ode to the watermelon

I usually choose not to get involved in fandoms. If I develop a particularly strong love for a piece of work (whether that be a television show, a movie, a comic - whatever), I normally choose to remain an observer. Simply enjoying the gifsets, predictions, and quips that other people come up with is enough for me. But the explosion that was “Fifty Shades of Fanfiction” has been on my mind all day, and I felt the need to actually speak up.

Unfortunately, I’m noticing a lot uncomfortable feelings from both sides of this event. This post by kinstrife sums up most of the discomfort from the fan base, and Kaitlyn’s response makes it pretty clear that she feels bad about posting the video in the first place. And there’s plenty of other, shorter posts about this subject, but the point of this particular post is not to make a list.

But there’s a very important thing that both those directly involved with the show and those who make artwork and fiction based on the show need to keep in mind as they continue to put their work out there. And this goes for every work of fiction (and even some nonfiction), not just Carmilla.

Buckle up, Creampuffs. I’ve got a quick story for you.

In tenth grade, my lit class was assigned Pablo Neruda’s Ode to a Watermelon. The next day we had a class discussion over what the poem was about, and there were plenty of theories - summer, childhood, someone mentioned a parallel to Lord of the Rings. Finally, my teacher asked us, “What would you think if Neruda came in here right now and told you there was no symbolism in this poem? What if he told you it was just about a watermelon?”

And after a few seconds, a girl answered with what remains one of the most profound things I’ve ever heard. “It doesn’t matter. I looked at his poem and saw childhood, so that’s what it is to me. He put his work out there, and what I, personally, do with it is not up to him.”

Watching a web series about a useless lesbian vampire is a little different from reading a poem about a watermelon, but what my classmate said is still relevant. When the cast and crew of Carmilla were writing and working on this series, I highly doubt that their end goal was to inspire smutty fanfiction. In fact, the thought that their work would inspire smutty fanfiction probably didn’t even cross their minds (or maybe it did, I have no idea). The far more relevant point of this incredible work is that it stomps on virtually every overused television trope ever conceived, features strong feminist themes and a powerful rape culture parallel - and let’s not forget the canon interactive social media which creates a sense of immersion that even some of the larger, more widespread fandoms lack.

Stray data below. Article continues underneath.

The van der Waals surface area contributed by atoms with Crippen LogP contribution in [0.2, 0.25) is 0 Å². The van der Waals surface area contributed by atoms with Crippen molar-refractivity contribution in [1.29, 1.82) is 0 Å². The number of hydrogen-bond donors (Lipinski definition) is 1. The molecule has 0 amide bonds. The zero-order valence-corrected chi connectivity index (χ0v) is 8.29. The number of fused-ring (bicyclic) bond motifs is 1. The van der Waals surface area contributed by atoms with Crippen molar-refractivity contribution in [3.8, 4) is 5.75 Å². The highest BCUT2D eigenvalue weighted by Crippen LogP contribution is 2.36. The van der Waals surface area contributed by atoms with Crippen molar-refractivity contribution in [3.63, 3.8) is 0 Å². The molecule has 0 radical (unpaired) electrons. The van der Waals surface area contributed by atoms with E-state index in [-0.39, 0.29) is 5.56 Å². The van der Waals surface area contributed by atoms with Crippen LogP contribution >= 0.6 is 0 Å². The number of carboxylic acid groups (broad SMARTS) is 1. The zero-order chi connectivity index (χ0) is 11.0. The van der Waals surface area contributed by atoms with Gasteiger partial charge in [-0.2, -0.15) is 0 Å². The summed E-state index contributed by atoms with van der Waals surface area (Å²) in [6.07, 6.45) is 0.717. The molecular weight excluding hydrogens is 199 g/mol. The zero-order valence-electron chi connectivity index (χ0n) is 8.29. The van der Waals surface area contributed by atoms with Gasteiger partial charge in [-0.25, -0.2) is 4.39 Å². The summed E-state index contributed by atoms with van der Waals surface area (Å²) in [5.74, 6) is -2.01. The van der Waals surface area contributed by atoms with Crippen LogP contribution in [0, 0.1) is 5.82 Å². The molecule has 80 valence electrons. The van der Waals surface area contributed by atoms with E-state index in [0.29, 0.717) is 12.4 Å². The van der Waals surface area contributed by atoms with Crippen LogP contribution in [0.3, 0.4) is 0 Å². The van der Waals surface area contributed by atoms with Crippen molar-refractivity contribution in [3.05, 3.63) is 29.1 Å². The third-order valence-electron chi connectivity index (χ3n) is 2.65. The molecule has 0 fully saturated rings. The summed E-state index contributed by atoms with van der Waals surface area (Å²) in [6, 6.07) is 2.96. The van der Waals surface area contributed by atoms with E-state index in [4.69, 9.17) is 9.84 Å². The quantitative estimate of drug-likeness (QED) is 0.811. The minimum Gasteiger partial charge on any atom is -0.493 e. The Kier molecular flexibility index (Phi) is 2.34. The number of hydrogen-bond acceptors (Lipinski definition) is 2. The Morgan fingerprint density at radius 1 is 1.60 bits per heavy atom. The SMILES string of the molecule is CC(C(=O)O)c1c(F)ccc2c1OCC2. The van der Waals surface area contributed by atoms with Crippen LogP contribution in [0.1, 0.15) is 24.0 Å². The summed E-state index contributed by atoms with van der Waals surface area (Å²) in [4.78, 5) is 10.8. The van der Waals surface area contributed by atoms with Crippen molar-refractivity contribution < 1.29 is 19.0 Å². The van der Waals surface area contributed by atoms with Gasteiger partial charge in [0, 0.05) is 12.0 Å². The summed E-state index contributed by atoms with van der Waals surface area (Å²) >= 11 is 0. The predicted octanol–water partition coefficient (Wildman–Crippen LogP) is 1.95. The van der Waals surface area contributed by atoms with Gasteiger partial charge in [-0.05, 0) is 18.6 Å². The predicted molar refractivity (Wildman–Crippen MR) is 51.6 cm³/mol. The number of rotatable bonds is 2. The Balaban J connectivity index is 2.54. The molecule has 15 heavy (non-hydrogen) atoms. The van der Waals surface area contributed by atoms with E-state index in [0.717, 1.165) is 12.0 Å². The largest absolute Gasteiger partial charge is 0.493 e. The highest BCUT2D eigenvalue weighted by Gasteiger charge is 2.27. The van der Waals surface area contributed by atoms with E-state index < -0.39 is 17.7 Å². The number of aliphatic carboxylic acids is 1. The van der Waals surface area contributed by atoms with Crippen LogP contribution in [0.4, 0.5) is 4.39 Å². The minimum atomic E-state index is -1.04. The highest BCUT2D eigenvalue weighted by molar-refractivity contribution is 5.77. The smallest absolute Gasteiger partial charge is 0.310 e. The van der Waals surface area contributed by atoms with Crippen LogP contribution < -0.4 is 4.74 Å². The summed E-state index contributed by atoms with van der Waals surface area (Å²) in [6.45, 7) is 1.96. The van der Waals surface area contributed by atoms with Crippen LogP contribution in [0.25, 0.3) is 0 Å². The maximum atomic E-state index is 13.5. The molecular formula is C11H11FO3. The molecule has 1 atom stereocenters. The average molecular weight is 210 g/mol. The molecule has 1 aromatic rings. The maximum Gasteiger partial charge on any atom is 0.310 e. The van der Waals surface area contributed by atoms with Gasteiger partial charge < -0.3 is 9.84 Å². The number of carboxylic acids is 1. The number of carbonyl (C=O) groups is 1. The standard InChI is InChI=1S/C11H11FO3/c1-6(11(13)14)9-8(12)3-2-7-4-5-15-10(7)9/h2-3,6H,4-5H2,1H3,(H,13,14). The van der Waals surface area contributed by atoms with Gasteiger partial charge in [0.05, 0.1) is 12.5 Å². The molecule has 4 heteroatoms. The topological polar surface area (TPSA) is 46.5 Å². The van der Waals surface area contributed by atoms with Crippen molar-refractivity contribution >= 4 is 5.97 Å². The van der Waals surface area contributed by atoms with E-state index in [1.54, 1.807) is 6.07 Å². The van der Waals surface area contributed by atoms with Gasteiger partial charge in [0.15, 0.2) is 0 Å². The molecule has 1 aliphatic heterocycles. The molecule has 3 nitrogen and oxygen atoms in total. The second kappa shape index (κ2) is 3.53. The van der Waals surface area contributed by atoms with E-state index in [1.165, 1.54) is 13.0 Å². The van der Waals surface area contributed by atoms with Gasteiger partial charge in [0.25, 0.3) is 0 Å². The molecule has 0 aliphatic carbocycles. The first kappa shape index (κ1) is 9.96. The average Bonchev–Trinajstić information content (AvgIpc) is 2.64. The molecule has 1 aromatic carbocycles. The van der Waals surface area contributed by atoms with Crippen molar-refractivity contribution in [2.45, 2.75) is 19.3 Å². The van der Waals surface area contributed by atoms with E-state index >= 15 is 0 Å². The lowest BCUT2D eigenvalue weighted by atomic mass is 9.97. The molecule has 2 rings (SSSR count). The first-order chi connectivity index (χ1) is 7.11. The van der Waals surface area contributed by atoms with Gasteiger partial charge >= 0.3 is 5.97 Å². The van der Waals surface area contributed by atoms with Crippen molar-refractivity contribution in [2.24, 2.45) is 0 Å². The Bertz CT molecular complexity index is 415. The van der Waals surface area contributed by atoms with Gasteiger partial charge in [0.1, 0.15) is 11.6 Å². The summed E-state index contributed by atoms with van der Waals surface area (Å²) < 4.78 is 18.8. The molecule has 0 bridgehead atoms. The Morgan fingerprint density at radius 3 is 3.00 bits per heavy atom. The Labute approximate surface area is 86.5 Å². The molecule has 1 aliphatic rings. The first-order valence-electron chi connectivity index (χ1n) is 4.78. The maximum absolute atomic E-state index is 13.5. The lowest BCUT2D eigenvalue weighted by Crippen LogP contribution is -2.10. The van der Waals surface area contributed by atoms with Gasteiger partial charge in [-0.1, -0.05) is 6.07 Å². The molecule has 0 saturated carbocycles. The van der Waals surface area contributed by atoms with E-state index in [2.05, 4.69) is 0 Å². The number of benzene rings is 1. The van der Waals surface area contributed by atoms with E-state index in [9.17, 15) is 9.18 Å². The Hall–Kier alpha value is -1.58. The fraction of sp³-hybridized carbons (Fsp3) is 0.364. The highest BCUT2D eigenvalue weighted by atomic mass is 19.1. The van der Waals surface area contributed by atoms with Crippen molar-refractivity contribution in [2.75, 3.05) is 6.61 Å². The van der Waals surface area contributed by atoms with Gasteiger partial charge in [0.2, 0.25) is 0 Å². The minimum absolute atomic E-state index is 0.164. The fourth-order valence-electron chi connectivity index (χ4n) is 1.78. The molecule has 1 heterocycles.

But what the fans, on a personal level, do with it is not up to the creators, and said fans should never feel unsafe about posting their work.

If there’s a fan out there who is inspired enough to write Hollence smut, they should be able to do so - and proudly. Same goes for Hollstein and LaFerry and OT3 smut. Same goes for the most innocent of fanfics, artwork, Love Will Have Its Sacrifices covers, and whatever else they feel like making. No one should ever feel afraid of the original creator’s reaction to their work, because by making something and sharing it with us, they have, to a certain extent, handed over the reins. They made something for us to enjoy. Now it’s our turn to take it and run with it.

But by that same token, what the creators, on a personal level, do with the fics, art, covers, and all that other jazz is not up to the fans. If we can gush on social media about how much we love Carmilla, about how well- or poorly-done we thought that last episode was, about how adorable Elise’s velociraptor is or how much of a beautiful talented asshole Annie is, then they are allowed to do the same to us. When a fan puts a piece of Carmilla-inspired work on the internet, they put themselves in the same position as the creators of the series do. They are putting something out there for other people to enjoy. If two of those other people happen to be members of the cast, and if those two members of the cast decide to make a video of themselves reacting to said work, then so be it. They shouldn’t have to feel guilty or uncomfortable for enjoying a fan’s reaction to their show.

(And let’s get real, Sharon and Kaitlyn reacted exactly the same way that any of us would have if we read smut featuring ourselves and our friends. At no point in that video did they say or do anything that could be considered deliberately disrespectful towards the author, who gave her permission for the video to be posted.)

Basically what I’m getting at is this: If you put something out there for other people to enjoy, whether it be as an original creator or as a fan, you should never feel ashamed of that work. And if you are reacting to someone else’s work (and your reaction is appropriate), you should never feel bad about expressing yourself.

Let’s continue to make this fandom a positive place.

This blog will now return to its regularly scheduled programming of filtered photographs, tacky quotes, and pictures of girls making out.

13 Ode to the Watermelon

Oda a la sandia

translated by Stephen Mitchell

The tree of intense
summer,
invulnerable,
is all blue sky,
yellow sun,
tiredness in drops,
is a sword
above the roads,
a scorched shoe
in the cities:
the brightness, the world
weigh us down,
hit us
in the eyes
with clouds of dust,
with sudden fists of gold,
they harass
the feet
with little thorns,
with hot stones,
and the mouth
suffers
more than all the toes:
the throat
gets thirsty,
the teeth,
the lips and the tongue:
we want
to drink rivers,
the blue night,
the South Pole,
and then
the coolest
of all the planets
crosses the sky,
the round, supreme
and celestial watermelon.

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